DUBLIN, Calif. - Major mental health care reforms could occur in the next few years at Santa Rita Jail as prison rights lawyers and the Alameda County Sheriff have agreed to a series of changes as the result of a proposed settlement filed Thursday in federal court.
As part of what's called a "consent decree," the two sides have agreed on giving incarcerated people better mental health care, reducing the number of people in isolation and giving people many more hours a week out of their cells, among some of the examples.
The proposed settlement, which needs to be approved by Magistrate Nathaneal Cousins and finalized likely in December, staves off a trial from a class action lawsuit first filed by attorneys at Rosen Bien Galvan & Grunfeld. The agreement also mandates the payment of $2.1 million to the law firm and additional monitoring fees each year.
The changes must come over the next two years and the oversight will remain in effect for a minimum of six years.
The U.S. Department of Justice, which is investigating the constitutional violations of those with mental health issues at the jail, will be given access to information and visits to the jail, as part of the agreement.
"This is a big settlement," said Kara Janssen, one of the attorneys who sued the jail. "It requires extensive changes that touch almost every aspect of the jail. It will take a significant effort to achieve them. But, if implemented, should result in a very different jail."
Sgt. Ray Kelly, a spokesman for the jail, agreed.
"It's a good thing, an absolutely good thing," he said. "It's going to bring a lot of change in the jail environment."
Over the years, Sheriff Gregory Ahern has welcomed changes proposed by the various sides to improve the jail and has noted that providing proper care requires the ample staffing levels and adequate funding.
Ahern has also repeatedly highlighted the fact that the jail doesn't choose who comes stays there; that's often the decision of police, prosecutors and judges. And often, those people who are sent to jail have mental health problems and his correctional facility has not properly set up to address those issues.
"The sheriff has been going to the board for many years, telling them that our jail has been changing and we need more staffing and funding," Kelly said. "Ultimately, it took this lawsuit to bring those issues to the forefront. At the end of the day, we needed to make this investment."
The consent decree is an important chapter after three years of legal meetings.
Janssen and her team sued Alameda County in 2018, alleging the cruel and unusual treatment of many inmates who suffer from mental illness.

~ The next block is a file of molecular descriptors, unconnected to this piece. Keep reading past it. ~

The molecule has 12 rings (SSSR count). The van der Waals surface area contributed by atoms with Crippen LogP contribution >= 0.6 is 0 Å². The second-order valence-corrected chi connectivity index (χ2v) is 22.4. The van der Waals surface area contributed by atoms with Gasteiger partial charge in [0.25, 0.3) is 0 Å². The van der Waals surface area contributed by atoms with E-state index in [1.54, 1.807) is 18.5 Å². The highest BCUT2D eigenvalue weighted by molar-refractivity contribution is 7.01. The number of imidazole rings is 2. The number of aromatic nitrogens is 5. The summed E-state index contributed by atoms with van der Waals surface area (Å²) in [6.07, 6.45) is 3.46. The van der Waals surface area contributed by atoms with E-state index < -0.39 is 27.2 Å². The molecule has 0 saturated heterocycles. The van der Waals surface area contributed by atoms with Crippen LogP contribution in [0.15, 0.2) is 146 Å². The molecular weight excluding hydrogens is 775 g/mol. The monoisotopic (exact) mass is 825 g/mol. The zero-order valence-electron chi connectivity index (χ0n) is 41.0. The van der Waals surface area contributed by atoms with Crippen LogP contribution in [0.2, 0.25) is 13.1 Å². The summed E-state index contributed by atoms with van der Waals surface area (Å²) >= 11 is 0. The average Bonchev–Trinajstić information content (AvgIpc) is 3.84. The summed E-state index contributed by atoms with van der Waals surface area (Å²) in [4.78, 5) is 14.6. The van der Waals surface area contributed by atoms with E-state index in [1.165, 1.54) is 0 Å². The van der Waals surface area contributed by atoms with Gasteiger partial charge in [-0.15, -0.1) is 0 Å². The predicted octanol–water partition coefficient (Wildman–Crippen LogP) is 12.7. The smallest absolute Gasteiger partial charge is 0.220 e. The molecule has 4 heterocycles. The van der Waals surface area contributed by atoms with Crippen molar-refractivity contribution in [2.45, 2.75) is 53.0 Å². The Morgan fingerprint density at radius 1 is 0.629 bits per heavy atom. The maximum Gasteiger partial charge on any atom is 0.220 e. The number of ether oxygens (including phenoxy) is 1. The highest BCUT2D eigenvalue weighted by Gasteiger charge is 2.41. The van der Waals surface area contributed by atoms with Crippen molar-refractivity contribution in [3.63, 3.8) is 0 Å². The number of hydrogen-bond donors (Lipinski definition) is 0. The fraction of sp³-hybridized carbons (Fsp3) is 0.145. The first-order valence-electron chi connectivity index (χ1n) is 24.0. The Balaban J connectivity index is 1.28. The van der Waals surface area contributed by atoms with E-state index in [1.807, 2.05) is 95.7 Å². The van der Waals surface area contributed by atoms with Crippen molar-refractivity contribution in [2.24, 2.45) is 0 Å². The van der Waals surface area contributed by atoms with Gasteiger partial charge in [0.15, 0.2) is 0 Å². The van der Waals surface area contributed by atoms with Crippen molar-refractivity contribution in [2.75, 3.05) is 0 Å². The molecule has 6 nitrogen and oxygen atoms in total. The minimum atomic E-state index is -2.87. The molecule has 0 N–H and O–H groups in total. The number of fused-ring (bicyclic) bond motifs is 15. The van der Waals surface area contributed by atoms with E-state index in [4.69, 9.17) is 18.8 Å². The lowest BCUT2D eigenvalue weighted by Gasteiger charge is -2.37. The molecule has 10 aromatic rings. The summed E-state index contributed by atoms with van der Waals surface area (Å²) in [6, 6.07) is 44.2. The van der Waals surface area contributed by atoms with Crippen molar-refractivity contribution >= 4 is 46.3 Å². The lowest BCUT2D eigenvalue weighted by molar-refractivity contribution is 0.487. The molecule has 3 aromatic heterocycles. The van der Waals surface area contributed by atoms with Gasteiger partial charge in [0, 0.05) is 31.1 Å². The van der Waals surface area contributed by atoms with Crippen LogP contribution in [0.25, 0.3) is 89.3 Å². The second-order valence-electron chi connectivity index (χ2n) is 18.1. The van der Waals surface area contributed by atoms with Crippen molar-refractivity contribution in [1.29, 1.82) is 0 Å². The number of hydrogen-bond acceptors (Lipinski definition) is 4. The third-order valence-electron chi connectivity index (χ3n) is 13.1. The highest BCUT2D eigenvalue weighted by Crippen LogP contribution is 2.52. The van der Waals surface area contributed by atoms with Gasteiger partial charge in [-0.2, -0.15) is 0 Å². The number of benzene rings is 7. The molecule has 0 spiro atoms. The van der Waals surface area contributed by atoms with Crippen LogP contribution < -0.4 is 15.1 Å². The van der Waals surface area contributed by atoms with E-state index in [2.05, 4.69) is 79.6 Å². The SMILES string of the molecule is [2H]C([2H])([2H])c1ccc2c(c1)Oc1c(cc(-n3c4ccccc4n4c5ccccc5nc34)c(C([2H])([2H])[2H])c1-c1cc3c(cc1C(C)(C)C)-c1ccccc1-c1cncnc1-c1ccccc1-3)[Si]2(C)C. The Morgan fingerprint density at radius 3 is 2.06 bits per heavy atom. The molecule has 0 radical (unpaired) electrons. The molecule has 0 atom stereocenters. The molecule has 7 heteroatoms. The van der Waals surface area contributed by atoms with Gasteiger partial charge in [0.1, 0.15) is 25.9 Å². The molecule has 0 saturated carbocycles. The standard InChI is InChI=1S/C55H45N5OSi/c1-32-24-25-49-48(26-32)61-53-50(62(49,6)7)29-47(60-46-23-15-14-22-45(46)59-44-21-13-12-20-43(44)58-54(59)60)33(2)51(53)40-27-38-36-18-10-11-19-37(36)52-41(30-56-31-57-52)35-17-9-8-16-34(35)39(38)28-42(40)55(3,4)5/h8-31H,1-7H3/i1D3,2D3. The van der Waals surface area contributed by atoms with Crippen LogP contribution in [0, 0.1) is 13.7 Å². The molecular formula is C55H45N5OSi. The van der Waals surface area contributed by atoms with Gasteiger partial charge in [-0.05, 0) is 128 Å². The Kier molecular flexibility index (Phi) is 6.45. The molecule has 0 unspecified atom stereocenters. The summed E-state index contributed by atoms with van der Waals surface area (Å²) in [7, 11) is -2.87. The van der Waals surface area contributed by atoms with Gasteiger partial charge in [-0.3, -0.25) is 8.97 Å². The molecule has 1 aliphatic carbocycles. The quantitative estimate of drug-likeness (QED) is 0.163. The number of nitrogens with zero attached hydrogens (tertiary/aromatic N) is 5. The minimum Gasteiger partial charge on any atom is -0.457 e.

Santa Rita Jail has the highest in-custody death rate in the Bay Area and there is a high correlation of those who die by suicide and those put into isolation.
Since then, her team has been meeting with county counsel and the magistrate to hammer out changes and reforms. Similar types of reforms have been enacted at jails in Santa Clara and Contra Costa counties, because of lawsuits and consent decrees there, too.
Some of the key highlights of the consent decree proposal include:
- Mental health treatment: Those who need it will receive adequate mental health care and a treatment plan; people will be placed in therapeutic housing units instead of restrictive maximum security units. And these changes will be tracked electronically to avoid human logging errors.
- Out of cell time: More out-of-cell time will be given. The minimum in the most restrictive area of the jail would be 14 hours out a week going up to 28 hours a week for those in less restrictive areas. People with mental health issues will receive more out-of-cell time with a minimum of 28 hours a week even in the more restrictive Therapeutic Housing Units.
- Safety cell limits: Curtailing the use of small "safety cells" consisting of four walls and a grate on the floor for a bathroom; and not letting anyone stay in there for more than eight hours, and then to four hours, once new cells are built.
- Reduce those in isolation: Completely redesigning the classification system to reduce the number of people put into isolation. Already that is taking place. When the suit began, there were about 240 people in what the jail called "Administrative Separation." As of April, there were just 40 people in what has been renamed "Restrictive Housing."
- Better outpatient coordination: Better coordinate care for people sent to John George Psychiatric Hospital. That would include coordinating with community-based mental health providers to connect people to services upon release.
Janssen said she is not in charge of how the money is spent in the jail. But in her opinion, Sheriff Gregory Ahern has already been authorized funds to hire more deputies and mental health care providers to adequately meet the requirements of the consent decree.
In May 2020, the Board of Supervisors approved the sheriff’s request for an additional $318 million over the next three years to fund Santa Rita Jail.
Ahern had submitted a proposal to hire 349 positions for his office and 107 positions from the county's behavioral services agency to help meet the reforms he knew he would have to make.
On Thursday, Kelly said he doesn't expect that the sheriff will ask for much more money, but said the requests may be "incremental."
This is the second significant law enforcement reform proposal in as many days in the East Bay.
Late Wednesday night, civil rights lawyers Jim Chanin and John Burris, who sued Oakland police in the infamous "Riders" scandal - and arguably the department’s fiercest critics -- are finally saying they believe it’s time to look at ending federal oversight after nearly 20 years.
Chanin and Burris noted Oakland Police Chief LeRonne Armstrong’s "strong leadership" and his commitment to the "fair and unbiased treatment" of those in the community, which he vowed to do when he took the job six months ago.